Of course, many poems can be understood for their meaning and purpose, but most important is whether the poet can elicit an emotional reaction in his/her reader, an emotional reaction to the meaning.
What book are you reading right now?
I’m never reading just one book. Currently I’m reading Three-Martini Afternoons at The Ritz (The Rebellion of Sylvia Plath and Anne Sexton) by Gail Crowther; The Village by David Mamet; Seven by 7 (the poet laureates of Door County), primary editor Mike Orlock; and Wherever I’m At: An Anthology of Chicago Poetry, editor Donald G. Evans.
Peninsula Poetry is a monthly column curated by the Door County Poets Collective, a 12-member working group that was formed to publish Soundings: Door County in Poetry in 2015 and continues to meet.
Human Nature Some will follow the faint trail of blood through the fresh snow searching for the story, some will pay a man with a pickup truck to remove the carcass – the deer that ran, a single bullet in its belly, to die under a pine tree in my woods. Coyotes in the night mutilate the hindquarters, scrape out with sharp-clawed paws warm organs and entrails. Crows peck and pull fur and skin down to long white ribs – the pool of red and purple, the lifeless eyes of the untouched face. No one blames the coyote or crow for their hunger; nor the hunter thinking he missed, who hoped to share venison with his family. Some, though, without hunger would kneel on the dying neck, draw a handgun and shoot fifteen more holes into the hide – blaming the beautiful doe for something, something like running. Some would watch this quietly, some would cry out, and some would walk away to let nature take its course.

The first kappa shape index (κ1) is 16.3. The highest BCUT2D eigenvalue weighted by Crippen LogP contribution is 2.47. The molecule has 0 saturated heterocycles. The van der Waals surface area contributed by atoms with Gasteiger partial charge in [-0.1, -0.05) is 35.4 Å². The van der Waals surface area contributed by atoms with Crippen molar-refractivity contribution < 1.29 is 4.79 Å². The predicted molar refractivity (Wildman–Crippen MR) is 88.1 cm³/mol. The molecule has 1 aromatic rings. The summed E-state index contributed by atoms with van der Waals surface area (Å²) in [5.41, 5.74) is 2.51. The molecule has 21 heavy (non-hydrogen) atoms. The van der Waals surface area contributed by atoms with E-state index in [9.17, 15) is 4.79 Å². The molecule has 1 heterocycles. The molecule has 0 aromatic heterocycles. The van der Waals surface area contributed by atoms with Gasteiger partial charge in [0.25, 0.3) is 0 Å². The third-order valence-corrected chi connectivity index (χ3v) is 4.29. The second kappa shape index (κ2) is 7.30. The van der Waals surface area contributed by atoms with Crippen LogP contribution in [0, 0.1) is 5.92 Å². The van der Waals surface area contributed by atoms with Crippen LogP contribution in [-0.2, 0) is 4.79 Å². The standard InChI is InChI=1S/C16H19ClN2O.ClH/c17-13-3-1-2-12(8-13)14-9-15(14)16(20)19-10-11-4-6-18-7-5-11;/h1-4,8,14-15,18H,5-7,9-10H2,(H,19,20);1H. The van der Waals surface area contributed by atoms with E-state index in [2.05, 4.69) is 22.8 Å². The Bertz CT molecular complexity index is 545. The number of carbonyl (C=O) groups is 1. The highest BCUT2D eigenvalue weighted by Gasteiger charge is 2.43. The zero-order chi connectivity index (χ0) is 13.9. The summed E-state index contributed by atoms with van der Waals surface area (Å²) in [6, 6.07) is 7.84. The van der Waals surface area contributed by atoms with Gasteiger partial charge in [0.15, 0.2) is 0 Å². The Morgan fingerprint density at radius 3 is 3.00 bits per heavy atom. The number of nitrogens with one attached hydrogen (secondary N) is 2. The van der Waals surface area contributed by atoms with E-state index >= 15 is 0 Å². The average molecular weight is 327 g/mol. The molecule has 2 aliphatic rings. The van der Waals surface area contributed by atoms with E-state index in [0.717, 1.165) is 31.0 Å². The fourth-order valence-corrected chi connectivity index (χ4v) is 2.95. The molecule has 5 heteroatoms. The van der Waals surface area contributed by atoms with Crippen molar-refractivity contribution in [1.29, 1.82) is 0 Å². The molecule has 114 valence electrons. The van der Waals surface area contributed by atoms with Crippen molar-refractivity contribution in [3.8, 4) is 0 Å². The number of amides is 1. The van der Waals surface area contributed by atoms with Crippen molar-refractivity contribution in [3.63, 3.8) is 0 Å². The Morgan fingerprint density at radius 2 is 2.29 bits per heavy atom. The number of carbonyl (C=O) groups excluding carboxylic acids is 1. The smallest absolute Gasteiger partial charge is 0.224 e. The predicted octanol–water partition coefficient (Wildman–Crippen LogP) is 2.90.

Once Upon a Best Time Walking out of Club Aldonna, 44th and Western Avenue, just chugged 50-cent beers from high ball glasses – Aldonna, a Lithuanian grandma, treats us like her own and says be good boys – tonight we are lusting for the Gorgonzola Girls of Bridgeport – we head east on 35th Street, Pete drives, Sandy and me in the backseat, she giggles, she says see ya later baby – back at Aldonna’s, chrome & black choppers line the sidewalk, we play pool with tattooed, long-haired, bearded bikers who call us ceegar-smokin-kids, we bet beers and lose with a laugh – it is summer in Chicago, we are almost high school graduates, we sweat, we talk, plan grand tours of Europe – we’ve been friends since first grade recess – oh, tonight feels like a celebration! – tonight is blue chalk on black denim jacket – tonight is cold beer and the hard crack of the cue ball as it slams into the eight, the dull thud of the pocket and our long roll along unseen tracks. west heading interstate a handshake the door slams shut